Fannin County Museum of History

   

One Main Street, Bonham, Texas

Mail Routes in the Republic of Texas

Bonham Daily Favorite, October 9, 1994


In addition to the Fannin County post offices mentioned in last week's column, one other settlement along Red River was authorized to provided postal services by Texas Post Master General Jones. John and Thomas Jouett established a small community north of present day Telephone which they named Raleigh for their birthplace in North Carolina.

The first of only two post office records for this community is contained in a Congressional bill enacted on January 6, 1840 establishing mail routes in the Republic. Route No. 7 was to run from Jonesborough (Red River Co.) to the seat of Justice of Fannin County via Franklin, Johnson, Ral'eigh, and Lexington, Fannin County.

It appears that the Raleigh post office was not a successful venture. In all likelihood the Jouett brothers operated the postal service from their general store in the village.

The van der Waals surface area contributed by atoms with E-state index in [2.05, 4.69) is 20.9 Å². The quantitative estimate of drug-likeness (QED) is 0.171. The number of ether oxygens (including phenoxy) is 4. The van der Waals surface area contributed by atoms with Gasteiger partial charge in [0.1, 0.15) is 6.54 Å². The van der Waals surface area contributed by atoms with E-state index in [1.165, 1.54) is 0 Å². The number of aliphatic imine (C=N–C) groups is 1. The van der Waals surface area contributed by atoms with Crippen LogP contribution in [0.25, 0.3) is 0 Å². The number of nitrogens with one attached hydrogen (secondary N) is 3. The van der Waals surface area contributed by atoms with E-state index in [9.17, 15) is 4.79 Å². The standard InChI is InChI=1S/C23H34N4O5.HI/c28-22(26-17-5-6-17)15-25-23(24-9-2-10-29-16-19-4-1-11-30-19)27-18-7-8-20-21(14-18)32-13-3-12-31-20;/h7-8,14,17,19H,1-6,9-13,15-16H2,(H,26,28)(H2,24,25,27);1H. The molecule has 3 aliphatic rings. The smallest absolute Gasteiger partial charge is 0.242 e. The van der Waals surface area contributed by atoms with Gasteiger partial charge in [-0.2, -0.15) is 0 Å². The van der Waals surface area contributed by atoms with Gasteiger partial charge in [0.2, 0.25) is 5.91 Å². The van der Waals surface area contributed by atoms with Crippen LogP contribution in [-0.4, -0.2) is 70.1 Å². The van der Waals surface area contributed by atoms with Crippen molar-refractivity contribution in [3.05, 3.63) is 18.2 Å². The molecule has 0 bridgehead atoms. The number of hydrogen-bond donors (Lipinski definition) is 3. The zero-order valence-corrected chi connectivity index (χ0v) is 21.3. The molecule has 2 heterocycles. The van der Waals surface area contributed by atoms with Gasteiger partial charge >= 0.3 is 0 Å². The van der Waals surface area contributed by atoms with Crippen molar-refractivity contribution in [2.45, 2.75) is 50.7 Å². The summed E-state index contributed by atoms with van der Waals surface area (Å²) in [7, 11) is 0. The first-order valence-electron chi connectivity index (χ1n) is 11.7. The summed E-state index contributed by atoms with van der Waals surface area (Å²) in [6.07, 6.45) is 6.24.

The post office records also have a copy of a letter sent from Post Master General Jones to John G. Jouett at Raleigh, dated February 17, 1840 which states, "It appears from the books in this department your commission bears the date from 19th December 1838 from which time up to the present no returns appears to have been rec'd from your office. The department therefore thinks it proper to discontinue it, and requires from you a full statement of the business transacted at your office up to the date your receive this letter."

Either this order was rescinded or the post office was re-established. One record shows the post office as being commissioned on February 17, 1841 with John Jouett's appointment as postmaster.

Report No. 68 from the Raleigh Post office from January 1 to June 30, 1840 shows revenue of $21.14. These dates indicate that the office was functioning before that February 17th commissioning.

None of the offices in the county show any spectacular income. Perhaps the amounts were spectacular considering the primitiveness of the mail delivery, the location of the offices, and the fact that many of our early settlers were unable to read and write